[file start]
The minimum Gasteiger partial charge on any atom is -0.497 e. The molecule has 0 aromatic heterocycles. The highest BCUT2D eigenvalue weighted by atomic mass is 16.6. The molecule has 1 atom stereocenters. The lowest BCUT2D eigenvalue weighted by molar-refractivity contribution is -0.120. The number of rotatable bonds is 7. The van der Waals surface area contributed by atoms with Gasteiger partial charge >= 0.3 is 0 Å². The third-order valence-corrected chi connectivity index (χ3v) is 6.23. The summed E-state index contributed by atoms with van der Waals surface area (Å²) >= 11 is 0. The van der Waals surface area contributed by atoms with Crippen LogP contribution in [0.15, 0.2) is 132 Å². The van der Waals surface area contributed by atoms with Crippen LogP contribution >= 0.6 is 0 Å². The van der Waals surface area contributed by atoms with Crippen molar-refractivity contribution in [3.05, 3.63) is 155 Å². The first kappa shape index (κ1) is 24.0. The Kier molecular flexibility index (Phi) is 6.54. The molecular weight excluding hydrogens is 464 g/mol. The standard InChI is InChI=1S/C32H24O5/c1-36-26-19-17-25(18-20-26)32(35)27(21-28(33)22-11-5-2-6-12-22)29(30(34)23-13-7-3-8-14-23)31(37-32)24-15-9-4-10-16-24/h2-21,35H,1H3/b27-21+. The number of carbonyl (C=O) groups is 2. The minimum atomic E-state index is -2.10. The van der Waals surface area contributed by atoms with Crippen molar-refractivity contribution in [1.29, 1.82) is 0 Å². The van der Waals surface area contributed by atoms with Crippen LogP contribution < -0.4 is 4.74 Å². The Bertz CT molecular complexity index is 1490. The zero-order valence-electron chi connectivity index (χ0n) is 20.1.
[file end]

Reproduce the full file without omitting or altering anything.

The minimum Gasteiger partial charge on any atom is -0.497 e. The molecule has 0 aromatic heterocycles. The highest BCUT2D eigenvalue weighted by atomic mass is 16.6. The molecule has 1 atom stereocenters. The lowest BCUT2D eigenvalue weighted by molar-refractivity contribution is -0.120. The number of rotatable bonds is 7. The van der Waals surface area contributed by atoms with Gasteiger partial charge >= 0.3 is 0 Å². The third-order valence-corrected chi connectivity index (χ3v) is 6.23. The summed E-state index contributed by atoms with van der Waals surface area (Å²) >= 11 is 0. The van der Waals surface area contributed by atoms with Crippen LogP contribution in [0.15, 0.2) is 132 Å². The van der Waals surface area contributed by atoms with Crippen LogP contribution >= 0.6 is 0 Å². The van der Waals surface area contributed by atoms with Crippen molar-refractivity contribution in [3.05, 3.63) is 155 Å². The first kappa shape index (κ1) is 24.0. The Kier molecular flexibility index (Phi) is 6.54. The molecular weight excluding hydrogens is 464 g/mol. The standard InChI is InChI=1S/C32H24O5/c1-36-26-19-17-25(18-20-26)32(35)27(21-28(33)22-11-5-2-6-12-22)29(30(34)23-13-7-3-8-14-23)31(37-32)24-15-9-4-10-16-24/h2-21,35H,1H3/b27-21+. The number of carbonyl (C=O) groups is 2. The minimum atomic E-state index is -2.10. The van der Waals surface area contributed by atoms with Crippen molar-refractivity contribution in [1.29, 1.82) is 0 Å². The van der Waals surface area contributed by atoms with Crippen LogP contribution < -0.4 is 4.74 Å². The Bertz CT molecular complexity index is 1490. The zero-order valence-electron chi connectivity index (χ0n) is 20.1.